Ethane, acetylene and propane distribution in Saturn's stratosphere from Cassini/CIRS limb observations
We present an analysis of limb observations performed by the Composite InfraRed Spectrometer (CIRS) instrument onboard the Cassini spacecraft, in order to investigate the temperature and composition of Saturn's stratosphere. Spectra were acquired at twenty different latitudes between 80° S and 45° N from March 2005 to January 2008, which corresponds to mid-summer in the southern hemisphere. We used a line-by-line radiative transfer model, coupled to an iterative retrieval algorithm, to determine the vertical temperature profile of the stratosphere at each latitude. Then, we derived the volume mixing ratio vertical profiles of various hydrocarbons: ethane, acetylene and propane. Our results show an equatorial maximum of the abundance of acetylene at 1 mbar, almost twice as high as expected from photochemical models, which can be explained by a descent of air at the equator. As already observed in 2002 and 2004 by Greathouse et al. (2005) and Howett et al. (2007) at 2 mbar, we note that the volume mixing ratio of ethane slightly increases towards the South pole, which is evidence for a meridional circulation. As for propane, its meridional distribution suggests that its chemical lifetime in Saturn's stratosphere may be shorter than predicted.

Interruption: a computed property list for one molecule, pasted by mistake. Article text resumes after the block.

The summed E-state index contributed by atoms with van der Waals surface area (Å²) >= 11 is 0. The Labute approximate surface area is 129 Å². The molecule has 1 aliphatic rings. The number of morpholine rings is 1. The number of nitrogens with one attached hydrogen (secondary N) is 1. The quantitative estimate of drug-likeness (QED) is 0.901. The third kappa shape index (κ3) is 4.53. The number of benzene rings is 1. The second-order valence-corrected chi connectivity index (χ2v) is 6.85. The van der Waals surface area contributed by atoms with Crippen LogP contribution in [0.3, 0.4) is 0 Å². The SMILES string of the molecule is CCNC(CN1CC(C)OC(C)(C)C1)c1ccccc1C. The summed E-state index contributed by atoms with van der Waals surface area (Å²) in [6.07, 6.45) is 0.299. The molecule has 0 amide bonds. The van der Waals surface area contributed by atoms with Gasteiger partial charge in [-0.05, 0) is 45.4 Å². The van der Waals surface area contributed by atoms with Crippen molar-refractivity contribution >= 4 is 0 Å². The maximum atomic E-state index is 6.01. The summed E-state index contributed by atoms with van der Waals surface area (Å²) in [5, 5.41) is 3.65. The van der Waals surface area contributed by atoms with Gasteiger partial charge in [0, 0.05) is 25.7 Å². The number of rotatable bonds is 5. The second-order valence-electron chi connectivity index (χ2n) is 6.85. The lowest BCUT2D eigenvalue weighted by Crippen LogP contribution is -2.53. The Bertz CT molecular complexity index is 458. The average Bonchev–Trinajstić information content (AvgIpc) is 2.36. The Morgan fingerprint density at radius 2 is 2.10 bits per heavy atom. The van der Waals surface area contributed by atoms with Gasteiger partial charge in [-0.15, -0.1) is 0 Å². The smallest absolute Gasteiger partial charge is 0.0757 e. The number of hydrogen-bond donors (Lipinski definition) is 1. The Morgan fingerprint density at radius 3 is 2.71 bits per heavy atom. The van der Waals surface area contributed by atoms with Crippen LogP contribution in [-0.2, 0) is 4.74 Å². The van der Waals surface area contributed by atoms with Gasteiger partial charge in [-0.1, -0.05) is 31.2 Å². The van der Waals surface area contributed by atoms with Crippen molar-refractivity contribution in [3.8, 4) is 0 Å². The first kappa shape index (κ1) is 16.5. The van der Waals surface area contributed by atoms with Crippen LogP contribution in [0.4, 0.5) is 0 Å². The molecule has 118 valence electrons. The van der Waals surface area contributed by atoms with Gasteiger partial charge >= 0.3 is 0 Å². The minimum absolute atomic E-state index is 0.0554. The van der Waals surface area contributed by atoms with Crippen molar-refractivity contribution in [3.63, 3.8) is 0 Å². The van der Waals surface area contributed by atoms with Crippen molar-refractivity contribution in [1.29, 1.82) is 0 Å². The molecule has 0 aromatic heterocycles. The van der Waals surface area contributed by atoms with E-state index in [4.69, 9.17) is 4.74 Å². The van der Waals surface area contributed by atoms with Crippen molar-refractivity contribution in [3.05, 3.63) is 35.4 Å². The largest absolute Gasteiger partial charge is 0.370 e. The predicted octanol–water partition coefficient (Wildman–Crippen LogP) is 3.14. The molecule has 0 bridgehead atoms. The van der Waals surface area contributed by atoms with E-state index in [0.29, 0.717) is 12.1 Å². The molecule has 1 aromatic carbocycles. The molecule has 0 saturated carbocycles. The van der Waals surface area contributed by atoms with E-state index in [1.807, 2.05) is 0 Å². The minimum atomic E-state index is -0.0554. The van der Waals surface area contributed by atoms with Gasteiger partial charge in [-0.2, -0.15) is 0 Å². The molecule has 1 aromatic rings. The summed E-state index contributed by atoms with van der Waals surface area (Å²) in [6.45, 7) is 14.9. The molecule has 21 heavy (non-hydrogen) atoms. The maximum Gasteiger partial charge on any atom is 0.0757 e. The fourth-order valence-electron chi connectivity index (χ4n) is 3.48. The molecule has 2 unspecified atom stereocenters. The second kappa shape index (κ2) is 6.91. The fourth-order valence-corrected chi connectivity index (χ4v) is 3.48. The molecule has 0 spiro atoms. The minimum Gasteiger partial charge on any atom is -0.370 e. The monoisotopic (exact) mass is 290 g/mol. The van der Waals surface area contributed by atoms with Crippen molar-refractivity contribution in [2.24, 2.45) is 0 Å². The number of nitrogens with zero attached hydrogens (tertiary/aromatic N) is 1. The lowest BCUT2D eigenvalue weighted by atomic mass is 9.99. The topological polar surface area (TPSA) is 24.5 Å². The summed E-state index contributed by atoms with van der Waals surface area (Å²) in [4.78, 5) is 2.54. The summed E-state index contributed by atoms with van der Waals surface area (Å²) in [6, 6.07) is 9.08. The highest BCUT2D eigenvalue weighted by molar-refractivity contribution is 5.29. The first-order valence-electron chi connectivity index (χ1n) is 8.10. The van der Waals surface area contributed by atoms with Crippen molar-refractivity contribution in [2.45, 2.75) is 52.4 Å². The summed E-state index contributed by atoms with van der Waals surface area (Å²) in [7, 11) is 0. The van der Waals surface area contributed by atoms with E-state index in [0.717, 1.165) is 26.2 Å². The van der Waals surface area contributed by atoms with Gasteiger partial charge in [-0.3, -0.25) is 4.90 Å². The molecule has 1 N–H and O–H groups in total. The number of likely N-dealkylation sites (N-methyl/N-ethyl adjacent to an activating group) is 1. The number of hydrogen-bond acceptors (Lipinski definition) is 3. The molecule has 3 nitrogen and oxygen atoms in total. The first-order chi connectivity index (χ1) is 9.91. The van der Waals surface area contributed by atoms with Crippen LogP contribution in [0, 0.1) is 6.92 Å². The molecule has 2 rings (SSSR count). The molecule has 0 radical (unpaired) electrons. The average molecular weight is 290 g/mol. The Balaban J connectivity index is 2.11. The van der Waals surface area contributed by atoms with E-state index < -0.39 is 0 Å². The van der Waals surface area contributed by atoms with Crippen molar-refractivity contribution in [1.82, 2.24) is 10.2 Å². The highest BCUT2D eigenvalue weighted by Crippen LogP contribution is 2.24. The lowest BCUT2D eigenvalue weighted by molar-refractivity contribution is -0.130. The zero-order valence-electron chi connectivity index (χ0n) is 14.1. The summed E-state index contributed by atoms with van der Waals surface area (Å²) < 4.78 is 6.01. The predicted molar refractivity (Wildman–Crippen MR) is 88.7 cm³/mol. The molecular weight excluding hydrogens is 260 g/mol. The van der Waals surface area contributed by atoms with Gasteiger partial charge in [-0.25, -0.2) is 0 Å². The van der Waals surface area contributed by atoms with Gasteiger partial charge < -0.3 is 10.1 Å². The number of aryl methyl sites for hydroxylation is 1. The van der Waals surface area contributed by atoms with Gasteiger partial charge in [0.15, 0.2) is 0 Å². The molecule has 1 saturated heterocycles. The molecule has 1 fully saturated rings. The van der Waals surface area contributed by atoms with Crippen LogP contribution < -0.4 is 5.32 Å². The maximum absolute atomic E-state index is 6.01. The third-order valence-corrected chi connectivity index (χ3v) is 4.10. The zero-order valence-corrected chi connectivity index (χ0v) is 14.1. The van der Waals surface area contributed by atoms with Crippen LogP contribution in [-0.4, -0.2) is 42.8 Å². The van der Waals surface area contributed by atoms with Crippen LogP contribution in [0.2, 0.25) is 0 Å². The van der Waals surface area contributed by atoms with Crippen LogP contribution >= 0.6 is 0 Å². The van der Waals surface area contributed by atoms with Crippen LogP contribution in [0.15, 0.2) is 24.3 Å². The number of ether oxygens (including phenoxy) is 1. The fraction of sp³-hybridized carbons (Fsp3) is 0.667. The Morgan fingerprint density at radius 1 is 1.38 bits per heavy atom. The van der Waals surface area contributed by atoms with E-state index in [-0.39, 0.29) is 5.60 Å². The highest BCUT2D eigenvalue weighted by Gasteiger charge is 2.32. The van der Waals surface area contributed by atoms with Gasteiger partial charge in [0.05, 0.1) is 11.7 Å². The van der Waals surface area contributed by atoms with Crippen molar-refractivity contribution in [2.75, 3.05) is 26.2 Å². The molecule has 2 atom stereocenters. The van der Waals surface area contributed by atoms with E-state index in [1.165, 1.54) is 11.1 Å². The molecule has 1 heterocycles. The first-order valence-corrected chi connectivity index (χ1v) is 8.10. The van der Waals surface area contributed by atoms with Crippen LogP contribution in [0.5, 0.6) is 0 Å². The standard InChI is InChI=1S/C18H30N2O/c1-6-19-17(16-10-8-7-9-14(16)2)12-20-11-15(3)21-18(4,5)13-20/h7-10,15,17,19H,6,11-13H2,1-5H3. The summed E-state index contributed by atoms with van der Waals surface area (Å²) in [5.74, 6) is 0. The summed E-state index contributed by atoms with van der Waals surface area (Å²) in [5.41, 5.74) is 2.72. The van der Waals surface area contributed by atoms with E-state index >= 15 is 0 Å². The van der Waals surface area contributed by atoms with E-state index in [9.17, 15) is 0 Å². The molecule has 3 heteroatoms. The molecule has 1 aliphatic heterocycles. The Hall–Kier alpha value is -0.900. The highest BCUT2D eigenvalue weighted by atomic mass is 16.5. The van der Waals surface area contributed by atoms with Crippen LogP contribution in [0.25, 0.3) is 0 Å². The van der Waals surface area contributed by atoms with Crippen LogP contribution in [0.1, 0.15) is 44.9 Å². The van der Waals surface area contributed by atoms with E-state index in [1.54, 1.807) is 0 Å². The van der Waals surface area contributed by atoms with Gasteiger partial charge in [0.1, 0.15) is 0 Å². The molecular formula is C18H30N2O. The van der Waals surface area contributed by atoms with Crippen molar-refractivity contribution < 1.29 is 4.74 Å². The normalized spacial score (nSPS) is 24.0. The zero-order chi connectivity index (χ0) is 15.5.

- Pub Date:
- November 2008